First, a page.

This is not a strike offense under the California Three Strikes law, and it is not a Sex Offense under PC 290. You could also face a suspension or loss of your Professional License if convicted, and if you are not a legal resident, you would face Deportation in Immigration Court since the offense is deportable, in that it is a crime involving drugs.

Common Defenses

  1. Statute of Limitations
  2. Violation of Rights
  3. Insufficient Evidence
  4. Coerced Confessions

As stated previously, it is crucial to understand that if there is a reasonable belief that the minor was above 18 years of age, one cannot be held accountable under this particular section for inducing the minor. In such cases, minors may provide counterfeit identification or deceive individuals about their age, leading to a reasonable belief that they are of legal age. Often, individuals gather around bars or clubs to consume marijuana, and if a minor manages to gain entry with a fake ID, they can easily deceive others into believing they are adults. Upon spotting them inside the establishment, one would naturally assume they are of legal age, and thus, if one proceeds to induce them into smoking marijuana, they would perceive it as engaging with another adult. In your defense, a skilled Criminal Defense Attorney can establish and demonstrate the underlying reasons why you attempted to induce the minor to smoke marijuana, serving as a defense against the charges.

It is important to acknowledge that sometimes law enforcement officials can employ coercive tactics in their interactions with individuals, particularly when trying to extract confessions regarding knowledge of the minor’s status. Police authorities may even offer leniency in exchange for a confession, leading to a violation. In such cases, it is within the purview of your Ontario Criminal Defense Attorney to argue for the exclusion of your confession from the court proceedings, as it was obtained through coercion by the police.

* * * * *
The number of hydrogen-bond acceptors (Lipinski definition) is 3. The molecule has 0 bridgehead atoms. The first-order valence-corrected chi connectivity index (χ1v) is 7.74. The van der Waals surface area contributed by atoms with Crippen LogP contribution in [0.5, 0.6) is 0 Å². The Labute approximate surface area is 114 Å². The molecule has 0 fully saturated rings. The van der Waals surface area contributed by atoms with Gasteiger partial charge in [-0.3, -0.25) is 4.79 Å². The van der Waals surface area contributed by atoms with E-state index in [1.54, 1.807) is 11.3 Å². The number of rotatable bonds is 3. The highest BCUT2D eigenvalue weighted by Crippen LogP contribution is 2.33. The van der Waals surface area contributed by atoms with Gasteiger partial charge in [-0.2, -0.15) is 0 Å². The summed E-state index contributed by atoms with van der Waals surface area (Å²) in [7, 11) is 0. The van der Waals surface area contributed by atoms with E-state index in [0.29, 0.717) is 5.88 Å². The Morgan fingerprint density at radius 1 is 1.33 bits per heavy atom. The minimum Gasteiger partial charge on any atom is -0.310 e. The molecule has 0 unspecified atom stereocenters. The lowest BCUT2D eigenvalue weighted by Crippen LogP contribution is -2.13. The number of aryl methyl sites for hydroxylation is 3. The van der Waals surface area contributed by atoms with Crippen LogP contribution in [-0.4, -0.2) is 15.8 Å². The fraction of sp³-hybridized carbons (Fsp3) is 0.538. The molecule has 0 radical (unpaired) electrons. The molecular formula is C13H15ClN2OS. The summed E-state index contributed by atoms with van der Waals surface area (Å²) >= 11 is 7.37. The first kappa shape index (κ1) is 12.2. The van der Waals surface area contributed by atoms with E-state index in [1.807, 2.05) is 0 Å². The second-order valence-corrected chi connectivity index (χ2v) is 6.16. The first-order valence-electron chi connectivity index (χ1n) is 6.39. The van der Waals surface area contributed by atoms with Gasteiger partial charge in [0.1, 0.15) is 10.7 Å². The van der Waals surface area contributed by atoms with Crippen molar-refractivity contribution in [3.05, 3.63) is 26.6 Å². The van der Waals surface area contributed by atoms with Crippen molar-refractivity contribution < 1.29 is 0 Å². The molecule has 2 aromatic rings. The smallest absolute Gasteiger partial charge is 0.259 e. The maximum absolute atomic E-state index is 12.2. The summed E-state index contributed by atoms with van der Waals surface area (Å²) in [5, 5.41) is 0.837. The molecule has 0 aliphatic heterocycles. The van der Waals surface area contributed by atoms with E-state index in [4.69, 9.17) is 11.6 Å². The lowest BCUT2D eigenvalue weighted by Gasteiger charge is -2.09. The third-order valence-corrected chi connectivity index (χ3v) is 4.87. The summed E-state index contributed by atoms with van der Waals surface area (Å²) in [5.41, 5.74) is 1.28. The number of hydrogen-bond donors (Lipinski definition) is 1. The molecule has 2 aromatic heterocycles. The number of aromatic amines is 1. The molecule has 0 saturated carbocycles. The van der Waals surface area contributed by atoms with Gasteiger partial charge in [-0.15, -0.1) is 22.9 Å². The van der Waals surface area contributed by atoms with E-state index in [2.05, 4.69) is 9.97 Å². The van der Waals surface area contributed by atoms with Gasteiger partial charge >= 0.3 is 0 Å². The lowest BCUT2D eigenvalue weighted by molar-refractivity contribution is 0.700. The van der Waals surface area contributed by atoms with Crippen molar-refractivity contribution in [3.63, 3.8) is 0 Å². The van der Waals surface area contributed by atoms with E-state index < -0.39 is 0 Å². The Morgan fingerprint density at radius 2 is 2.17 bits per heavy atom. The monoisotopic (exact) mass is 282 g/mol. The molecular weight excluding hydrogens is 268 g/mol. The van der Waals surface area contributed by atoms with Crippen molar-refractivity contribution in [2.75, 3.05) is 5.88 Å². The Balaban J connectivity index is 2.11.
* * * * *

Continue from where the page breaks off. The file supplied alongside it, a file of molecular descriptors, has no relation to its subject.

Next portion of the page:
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Being charged under this section carries the weight of potential criminal conviction, which can culminate in prolonged incarceration in State Prison. Specifically, a term lasting up to 7 years can strip away your firearm rights, hinder endeavors like expungement or charge reduction, and etch a perpetual felony mark on your record. The ripple effects of such a conviction can extend to your educational pursuits, career trajectory, and housing opportunities. It’s essential to underscore that drug convictions can erect barriers when seeking professional licenses, irrespective of when the offense took place. But you’re not powerless in this situation. Our seasoned HS 11361 attorney in Ontario is battle-tested, having championed the rights of countless individuals embroiled in drug-related charges, specifically under HS 11361. Lean on the expertise of the Inland Empire Defense by reaching out to our dedicated Rancho Cucamonga Criminal Defense Attorney at 909-281-0565. Our doors in Ontario are always open for those in need of robust legal counsel.

Disclaimer: The legal information presented at this site should not be construed to be formal legal advice, nor should it be considered the formation of a lawyer or attorney-client relationship. If you would like to find out more information about your particular legal matter, contact our office for a consultation.